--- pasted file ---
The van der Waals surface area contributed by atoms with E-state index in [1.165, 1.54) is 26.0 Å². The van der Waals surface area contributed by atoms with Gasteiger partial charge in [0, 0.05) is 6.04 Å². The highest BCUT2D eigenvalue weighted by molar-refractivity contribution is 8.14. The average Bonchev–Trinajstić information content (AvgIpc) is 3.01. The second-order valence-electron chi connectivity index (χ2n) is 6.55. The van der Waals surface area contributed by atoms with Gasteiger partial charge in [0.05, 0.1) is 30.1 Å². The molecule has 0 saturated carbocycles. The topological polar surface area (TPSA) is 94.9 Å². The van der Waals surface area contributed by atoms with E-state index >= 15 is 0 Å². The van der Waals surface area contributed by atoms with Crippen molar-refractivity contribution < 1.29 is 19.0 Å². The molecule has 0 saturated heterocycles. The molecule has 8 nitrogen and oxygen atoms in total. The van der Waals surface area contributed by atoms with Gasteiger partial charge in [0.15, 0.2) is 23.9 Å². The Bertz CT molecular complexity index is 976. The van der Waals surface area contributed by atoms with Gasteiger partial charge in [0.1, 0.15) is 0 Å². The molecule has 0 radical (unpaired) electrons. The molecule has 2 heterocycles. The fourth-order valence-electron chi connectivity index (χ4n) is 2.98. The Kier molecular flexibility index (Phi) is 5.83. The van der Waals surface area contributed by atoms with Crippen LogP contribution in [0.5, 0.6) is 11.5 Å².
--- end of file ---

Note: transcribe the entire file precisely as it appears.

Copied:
The van der Waals surface area contributed by atoms with E-state index in [1.165, 1.54) is 26.0 Å². The van der Waals surface area contributed by atoms with Gasteiger partial charge in [0, 0.05) is 6.04 Å². The highest BCUT2D eigenvalue weighted by molar-refractivity contribution is 8.14. The average Bonchev–Trinajstić information content (AvgIpc) is 3.01. The second-order valence-electron chi connectivity index (χ2n) is 6.55. The van der Waals surface area contributed by atoms with Gasteiger partial charge in [0.05, 0.1) is 30.1 Å². The molecule has 0 saturated carbocycles. The topological polar surface area (TPSA) is 94.9 Å². The van der Waals surface area contributed by atoms with E-state index >= 15 is 0 Å². The van der Waals surface area contributed by atoms with Crippen molar-refractivity contribution < 1.29 is 19.0 Å². The molecule has 0 saturated heterocycles. The molecule has 8 nitrogen and oxygen atoms in total. The van der Waals surface area contributed by atoms with Gasteiger partial charge in [0.15, 0.2) is 23.9 Å². The Bertz CT molecular complexity index is 976. The van der Waals surface area contributed by atoms with Gasteiger partial charge in [0.1, 0.15) is 0 Å². The molecule has 0 radical (unpaired) electrons. The molecule has 2 heterocycles. The fourth-order valence-electron chi connectivity index (χ4n) is 2.98. The Kier molecular flexibility index (Phi) is 5.83. The van der Waals surface area contributed by atoms with Crippen LogP contribution in [0.5, 0.6) is 11.5 Å².